ClickCease

When and How to Escalate a Customer Service Issue

When and How to Escalate a Customer Service Issue

Anyone calling into support needs help and they always want it resolved or escalated immediately, but how do you know when it’s time to escalate?

Define an escalation service level (SLA)

Define an internal SLA of when to escalate a case.  For instance, if a case has not been resolved in 5 days and is of medium priority, the case should be escalated.  I would use discretion on escalation SLAs but it serves as a good guideline for when to escalate.  This can be a warning sign for your front line agents that are potentially struggling with a case, so make note and potentially take action if this SLA is hit.

Can you resolve it?

Agents are the best at knowing if a case should be escalated.  Everyone wants to solve a customers issue, that’s their job and their way of learning, but escalating up when they are out of their league or when they need expert hands is sometimes necessary.  The biggest reasons agents don’t want to escalate is pride, they don’t know they need to escalate, or they know once they escalate the case that they will never hear about how it was resolved.  To mitigate this, make sure your SLA is in place and you have a feedback mechanism so that your agents that escalated the case know if and how it was resolved.

Is there anything you can do to mitigate their issue?

Before embarking on escalating a case, if there is a way, try and mitigate the issue that the customer is seeing.  Escalating a case can make the customer unhappy as this means they will have to wait for someone to respond, relearn the issue and ask the same questions.  You can potentially mitigate this buy finding a workaround to the behavior they are seeing before escalating up.  For instance, if a license key is not working and you can’t figure out why, can you give them a free trial key until the escalation engineer takes it on? If a feature is not working, is their another feature that could do something similair?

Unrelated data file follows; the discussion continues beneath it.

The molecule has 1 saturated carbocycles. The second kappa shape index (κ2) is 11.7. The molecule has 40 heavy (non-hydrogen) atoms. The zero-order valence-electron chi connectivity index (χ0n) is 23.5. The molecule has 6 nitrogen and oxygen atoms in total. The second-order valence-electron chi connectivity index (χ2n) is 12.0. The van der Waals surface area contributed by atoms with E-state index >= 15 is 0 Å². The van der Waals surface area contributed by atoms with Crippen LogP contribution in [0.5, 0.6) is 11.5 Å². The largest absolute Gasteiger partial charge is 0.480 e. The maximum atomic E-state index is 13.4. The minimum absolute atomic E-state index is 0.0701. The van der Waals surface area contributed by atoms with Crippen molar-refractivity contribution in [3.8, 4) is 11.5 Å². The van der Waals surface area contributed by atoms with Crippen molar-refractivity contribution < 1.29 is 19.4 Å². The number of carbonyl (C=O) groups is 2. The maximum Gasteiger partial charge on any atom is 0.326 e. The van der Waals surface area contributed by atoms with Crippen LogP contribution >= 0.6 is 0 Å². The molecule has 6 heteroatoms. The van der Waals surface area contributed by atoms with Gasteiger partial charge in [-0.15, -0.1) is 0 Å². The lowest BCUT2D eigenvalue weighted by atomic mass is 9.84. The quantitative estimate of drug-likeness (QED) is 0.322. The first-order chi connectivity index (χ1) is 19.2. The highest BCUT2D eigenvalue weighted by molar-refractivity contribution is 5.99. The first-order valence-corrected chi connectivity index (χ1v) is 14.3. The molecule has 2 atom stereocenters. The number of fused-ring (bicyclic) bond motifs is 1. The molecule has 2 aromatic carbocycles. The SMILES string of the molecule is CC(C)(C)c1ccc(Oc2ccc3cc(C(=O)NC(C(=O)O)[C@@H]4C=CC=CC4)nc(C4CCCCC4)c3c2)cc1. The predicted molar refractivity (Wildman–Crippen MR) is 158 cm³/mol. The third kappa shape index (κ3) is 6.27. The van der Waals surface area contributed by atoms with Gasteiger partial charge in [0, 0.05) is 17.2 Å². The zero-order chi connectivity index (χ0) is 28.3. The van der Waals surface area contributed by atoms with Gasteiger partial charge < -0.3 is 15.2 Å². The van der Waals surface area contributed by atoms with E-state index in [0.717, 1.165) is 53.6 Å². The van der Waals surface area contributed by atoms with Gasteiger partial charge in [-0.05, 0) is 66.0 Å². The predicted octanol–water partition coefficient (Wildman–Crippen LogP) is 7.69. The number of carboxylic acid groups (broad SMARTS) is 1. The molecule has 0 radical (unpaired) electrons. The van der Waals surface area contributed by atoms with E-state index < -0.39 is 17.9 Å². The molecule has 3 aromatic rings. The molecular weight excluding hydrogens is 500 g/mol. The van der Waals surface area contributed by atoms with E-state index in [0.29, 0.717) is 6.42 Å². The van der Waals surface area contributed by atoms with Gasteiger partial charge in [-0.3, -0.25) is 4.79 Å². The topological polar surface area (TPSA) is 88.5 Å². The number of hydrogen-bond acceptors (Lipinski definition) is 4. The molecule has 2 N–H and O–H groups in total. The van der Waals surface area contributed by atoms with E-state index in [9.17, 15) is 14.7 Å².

Gather the right information

Once the agent has decided to escalate the case, make sure there is an escalation template for them to fill out and give to the next level of support.  Work with your escalation team and find out what information they need.  It could be simple, or could be more in depth but make sure they get what they need in the first escalation attempt.  A very simple example could be something like this:

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Describe the issue:

When did this behavior start happening:

Was their any updates to the program or system, if so what and when:

Are their any errors? If so copy and paste them below and attach any relevant logs:

What troubleshooting has been done, reference any knowledge base articles:

What changes have you made to try and resolve the issue:

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Make a smooth hand off with expectations

The last activity to the customer should be one of expectations.  Develop a simple template that the agent can use to communicate to the customer defining what will happen next and when to expect a response.  

Once a case is escalated, their is still a potential for issues such as a delay in the escalation team grabbing the case.  To avoid this, the customer service agent who is doing the escalating should be keeping an eye on the case until it’s assigned.  This avoids the potential of the case going into a black hole and also if it genuinely is taking too long to get to the escalation team. The agent should be communicating to the customer that they have not been forgotten.